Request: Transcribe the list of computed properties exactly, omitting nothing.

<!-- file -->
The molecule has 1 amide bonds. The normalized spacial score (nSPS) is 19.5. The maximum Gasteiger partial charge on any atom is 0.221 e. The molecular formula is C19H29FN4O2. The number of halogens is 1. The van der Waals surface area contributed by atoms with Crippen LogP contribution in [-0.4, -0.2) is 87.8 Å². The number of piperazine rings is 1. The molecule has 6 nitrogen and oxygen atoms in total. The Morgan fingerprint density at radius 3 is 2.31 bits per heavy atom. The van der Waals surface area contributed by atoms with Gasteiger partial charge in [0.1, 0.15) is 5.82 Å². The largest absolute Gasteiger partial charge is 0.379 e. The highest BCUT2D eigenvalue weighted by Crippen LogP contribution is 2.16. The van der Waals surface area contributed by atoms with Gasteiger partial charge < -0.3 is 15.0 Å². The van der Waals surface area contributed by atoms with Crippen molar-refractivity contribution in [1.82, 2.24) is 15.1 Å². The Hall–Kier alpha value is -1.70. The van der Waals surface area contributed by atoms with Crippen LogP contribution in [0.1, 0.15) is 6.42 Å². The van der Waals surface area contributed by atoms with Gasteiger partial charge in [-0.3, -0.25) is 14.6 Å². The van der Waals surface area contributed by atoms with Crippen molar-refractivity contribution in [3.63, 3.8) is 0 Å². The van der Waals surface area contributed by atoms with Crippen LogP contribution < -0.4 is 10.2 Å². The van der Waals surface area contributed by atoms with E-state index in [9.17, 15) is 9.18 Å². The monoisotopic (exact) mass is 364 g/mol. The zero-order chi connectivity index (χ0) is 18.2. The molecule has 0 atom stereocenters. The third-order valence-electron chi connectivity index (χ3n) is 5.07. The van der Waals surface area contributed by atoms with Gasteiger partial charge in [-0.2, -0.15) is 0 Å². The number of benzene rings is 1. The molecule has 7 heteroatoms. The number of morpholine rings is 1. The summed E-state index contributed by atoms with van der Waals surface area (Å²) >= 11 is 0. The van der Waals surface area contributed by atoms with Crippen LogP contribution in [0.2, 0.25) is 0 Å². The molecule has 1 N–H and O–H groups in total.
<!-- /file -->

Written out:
The molecule has 1 amide bonds. The normalized spacial score (nSPS) is 19.5. The maximum Gasteiger partial charge on any atom is 0.221 e. The molecular formula is C19H29FN4O2. The number of halogens is 1. The van der Waals surface area contributed by atoms with Crippen LogP contribution in [-0.4, -0.2) is 87.8 Å². The number of piperazine rings is 1. The molecule has 6 nitrogen and oxygen atoms in total. The Morgan fingerprint density at radius 3 is 2.31 bits per heavy atom. The van der Waals surface area contributed by atoms with Gasteiger partial charge in [0.1, 0.15) is 5.82 Å². The largest absolute Gasteiger partial charge is 0.379 e. The highest BCUT2D eigenvalue weighted by Crippen LogP contribution is 2.16. The van der Waals surface area contributed by atoms with Gasteiger partial charge < -0.3 is 15.0 Å². The van der Waals surface area contributed by atoms with Crippen molar-refractivity contribution in [1.82, 2.24) is 15.1 Å². The Hall–Kier alpha value is -1.70. The van der Waals surface area contributed by atoms with Crippen LogP contribution in [0.1, 0.15) is 6.42 Å². The van der Waals surface area contributed by atoms with Gasteiger partial charge in [-0.3, -0.25) is 14.6 Å². The van der Waals surface area contributed by atoms with Crippen molar-refractivity contribution in [3.63, 3.8) is 0 Å². The van der Waals surface area contributed by atoms with Crippen LogP contribution < -0.4 is 10.2 Å². The van der Waals surface area contributed by atoms with E-state index in [9.17, 15) is 9.18 Å². The monoisotopic (exact) mass is 364 g/mol. The zero-order chi connectivity index (χ0) is 18.2. The molecule has 0 atom stereocenters. The third-order valence-electron chi connectivity index (χ3n) is 5.07. The van der Waals surface area contributed by atoms with Gasteiger partial charge in [-0.2, -0.15) is 0 Å². The number of benzene rings is 1. The molecule has 7 heteroatoms. The number of morpholine rings is 1. The summed E-state index contributed by atoms with van der Waals surface area (Å²) >= 11 is 0. The van der Waals surface area contributed by atoms with Crippen LogP contribution in [0.2, 0.25) is 0 Å². The molecule has 1 N–H and O–H groups in total.